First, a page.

Faces of Evil: The Different Versions of The Exorcist – with director William Friedkin and author/screenwriter/producer William Peter Blatty discussing the different versions of the film and featuring outtakes from the film (new; Blu-ray exclusive)
Trailers, TV spots & radio spots from the film's 2000 release
Disc 2 - Theatrical Cut (1973) plus Special Features
Introduction by William Friedkin
Commentaries:
William Friedkin
William Peter Blatty with Special Sound Effects Tests
The Fear of God: 25 Years of The Exorcist [1998 BBC documentary]
Additional interviews with William Friedkin and William Peter Blatty:
The Original Cut
Stairway to Heaven
The Final Reckoning
Original ending
Sketches & storyboards
Trailers & TV spots from the 1973 version

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Re: The Exorcist

#84 Post by Finch » Mon Jun 21, 2010 4:57 pm

Doesn't clarify if we get the same release as the US. Won't get this until some reviews of the AV come in lest I pay for a French Connection-style botch. Also can't believe that Friedkin considers the extended cut now as the definitive cut (awful ending and too much CGI) although you could make a case for some scenes like the staircase conversation between von Sydow and Jason Miller adding further depth to the film. In fact, my ideal cut would be the theatrical cut with that scene and the spiderwalk thrown in. Pity the Blu won't have a branching option but at least Friedkin has agreed to offer both cuts and hopefully Warner will treat it with the same care as Blatty's cut (I'm trying to think not too hard about how fans of the workprint of Pat Garrett and Billy the Kid got screwed over with an unrestored print on the DVD!).

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Re: The Exorcist

#85 Post by aox » Mon Jun 21, 2010 5:00 pm

I personally felt the spiderwalk scene destroyed the film (or, that cut) single-handily.

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Re: The Exorcist

#86 Post by knives » Mon Jun 21, 2010 5:09 pm

What's people's problem with the spiderwalk scene? I thought it was very effective as horror in a film that for years I treated exclusively as a drama.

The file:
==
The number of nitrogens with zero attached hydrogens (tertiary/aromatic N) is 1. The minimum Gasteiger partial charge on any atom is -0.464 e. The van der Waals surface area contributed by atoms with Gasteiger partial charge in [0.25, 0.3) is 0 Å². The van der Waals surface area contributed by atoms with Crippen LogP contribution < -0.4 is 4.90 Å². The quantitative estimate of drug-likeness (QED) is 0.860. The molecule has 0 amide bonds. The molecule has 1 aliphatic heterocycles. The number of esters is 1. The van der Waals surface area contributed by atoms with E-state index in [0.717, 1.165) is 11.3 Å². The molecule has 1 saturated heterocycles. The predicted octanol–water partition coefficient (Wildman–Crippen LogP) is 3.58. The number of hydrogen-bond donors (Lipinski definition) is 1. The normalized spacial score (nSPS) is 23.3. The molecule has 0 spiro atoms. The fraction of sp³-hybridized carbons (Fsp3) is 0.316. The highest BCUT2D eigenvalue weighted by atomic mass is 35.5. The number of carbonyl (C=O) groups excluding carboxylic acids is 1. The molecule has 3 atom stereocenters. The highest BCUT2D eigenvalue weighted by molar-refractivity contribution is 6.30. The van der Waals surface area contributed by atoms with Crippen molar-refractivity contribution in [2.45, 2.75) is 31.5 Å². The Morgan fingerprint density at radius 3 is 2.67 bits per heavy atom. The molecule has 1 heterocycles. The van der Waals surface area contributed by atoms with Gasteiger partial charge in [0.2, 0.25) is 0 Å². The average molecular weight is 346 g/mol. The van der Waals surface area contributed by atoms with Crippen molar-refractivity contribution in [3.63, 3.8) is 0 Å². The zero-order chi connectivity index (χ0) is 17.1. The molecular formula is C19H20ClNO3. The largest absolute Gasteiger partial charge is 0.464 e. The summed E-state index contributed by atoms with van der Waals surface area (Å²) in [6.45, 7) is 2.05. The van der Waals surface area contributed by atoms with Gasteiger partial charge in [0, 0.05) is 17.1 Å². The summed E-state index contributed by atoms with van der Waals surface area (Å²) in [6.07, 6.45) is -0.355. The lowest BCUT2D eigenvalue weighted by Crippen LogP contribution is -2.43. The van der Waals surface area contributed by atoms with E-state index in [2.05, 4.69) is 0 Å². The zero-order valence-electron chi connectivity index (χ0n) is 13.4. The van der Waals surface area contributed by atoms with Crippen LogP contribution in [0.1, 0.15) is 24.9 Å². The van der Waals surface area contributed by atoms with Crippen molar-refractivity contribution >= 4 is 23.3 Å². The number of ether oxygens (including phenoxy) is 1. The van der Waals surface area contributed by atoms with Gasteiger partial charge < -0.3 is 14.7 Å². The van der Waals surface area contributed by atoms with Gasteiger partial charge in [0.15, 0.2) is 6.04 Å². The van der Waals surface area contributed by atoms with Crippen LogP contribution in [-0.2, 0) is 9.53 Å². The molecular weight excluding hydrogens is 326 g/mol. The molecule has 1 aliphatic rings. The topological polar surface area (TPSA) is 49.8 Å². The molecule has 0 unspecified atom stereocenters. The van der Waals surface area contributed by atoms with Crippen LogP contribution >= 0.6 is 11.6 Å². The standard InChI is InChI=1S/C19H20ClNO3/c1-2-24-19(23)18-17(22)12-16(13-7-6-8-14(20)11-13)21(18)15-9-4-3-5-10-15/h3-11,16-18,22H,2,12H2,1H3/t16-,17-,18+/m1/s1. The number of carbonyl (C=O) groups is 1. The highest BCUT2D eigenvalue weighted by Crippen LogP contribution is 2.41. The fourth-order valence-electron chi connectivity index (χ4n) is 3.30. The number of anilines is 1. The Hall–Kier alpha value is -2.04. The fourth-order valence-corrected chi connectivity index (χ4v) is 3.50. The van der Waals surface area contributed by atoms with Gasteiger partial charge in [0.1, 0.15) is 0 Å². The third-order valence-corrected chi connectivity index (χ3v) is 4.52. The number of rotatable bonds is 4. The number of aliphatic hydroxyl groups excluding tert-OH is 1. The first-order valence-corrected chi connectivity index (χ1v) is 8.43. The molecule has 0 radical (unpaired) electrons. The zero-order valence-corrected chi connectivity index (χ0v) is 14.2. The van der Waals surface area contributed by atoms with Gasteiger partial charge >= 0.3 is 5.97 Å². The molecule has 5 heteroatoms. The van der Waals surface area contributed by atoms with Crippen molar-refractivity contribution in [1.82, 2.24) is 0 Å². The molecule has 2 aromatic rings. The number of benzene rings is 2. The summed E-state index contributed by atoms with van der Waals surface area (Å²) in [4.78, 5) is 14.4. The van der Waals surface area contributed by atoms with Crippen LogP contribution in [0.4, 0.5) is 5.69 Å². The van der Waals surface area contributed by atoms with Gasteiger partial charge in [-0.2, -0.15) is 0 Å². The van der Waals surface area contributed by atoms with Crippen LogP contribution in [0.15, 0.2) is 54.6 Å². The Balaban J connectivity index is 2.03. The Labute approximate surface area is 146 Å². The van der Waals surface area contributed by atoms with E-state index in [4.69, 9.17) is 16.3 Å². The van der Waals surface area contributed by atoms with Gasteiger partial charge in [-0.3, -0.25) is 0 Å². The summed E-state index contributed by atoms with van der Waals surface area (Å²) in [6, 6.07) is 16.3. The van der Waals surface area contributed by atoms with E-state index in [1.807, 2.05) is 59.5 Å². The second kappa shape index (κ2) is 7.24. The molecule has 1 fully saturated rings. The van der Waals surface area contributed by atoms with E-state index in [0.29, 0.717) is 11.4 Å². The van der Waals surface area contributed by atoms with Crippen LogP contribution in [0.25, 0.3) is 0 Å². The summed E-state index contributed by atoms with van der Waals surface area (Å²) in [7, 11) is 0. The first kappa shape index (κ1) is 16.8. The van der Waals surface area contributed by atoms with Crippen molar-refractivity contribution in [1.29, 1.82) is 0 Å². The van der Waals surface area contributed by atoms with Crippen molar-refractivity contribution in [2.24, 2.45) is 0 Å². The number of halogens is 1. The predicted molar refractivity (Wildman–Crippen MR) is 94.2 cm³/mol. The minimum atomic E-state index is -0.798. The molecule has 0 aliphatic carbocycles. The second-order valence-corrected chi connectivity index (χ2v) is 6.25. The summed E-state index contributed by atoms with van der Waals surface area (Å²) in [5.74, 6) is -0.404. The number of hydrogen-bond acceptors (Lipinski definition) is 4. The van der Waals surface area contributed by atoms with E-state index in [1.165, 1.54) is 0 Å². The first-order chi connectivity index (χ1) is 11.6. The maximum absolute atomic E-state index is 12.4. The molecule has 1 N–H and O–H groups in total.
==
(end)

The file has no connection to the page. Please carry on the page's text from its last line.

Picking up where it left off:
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Re: The Exorcist

#87 Post by Finch » Mon Jun 21, 2010 5:14 pm

I'm curious as well. Was it the special effect that didn't work for you?

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Re: The Exorcist

#88 Post by Highway 61 » Mon Jun 21, 2010 9:06 pm

Mr Finch wrote:Also can't believe that Friedkin considers the extended cut now as the definitive cut
I doubt that he does. I'm sure that "extended director's cut" is just WB's branding. I recall that Friedkin was his typically blunt self when discussing "The Version You've Never Seen" in interviews. He said that he only approved it as a favor to Blatty. Of course, after The French Connection BD, who knows?

I think the real tell will be if each cut has a solid transfer. I'm dreading the possibility that WB will neglect the theatrical version.

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Re: The Exorcist

#89 Post by aox » Tue Jun 22, 2010 12:11 am

Mr Finch wrote:I'm curious as well. Was it the special effect that didn't work for you?
Pretty much. It doesn't hold up that well IMO. And while I can't criticize it for making the film less subtle (Head turning? "Fuck me"?, etc....), it does do something to that effect. It definitely tips the scale for me almost bringing this film from a situation of suspending disbelief to outright comedy. I am very happy he chose to cut it from the original cut. The film didn't need it.

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Re: The Exorcist

#90 Post by Jeff » Tue Jun 22, 2010 9:17 am

Highway 61 wrote:
Mr Finch wrote:Also can't believe that Friedkin considers the extended cut now as the definitive cut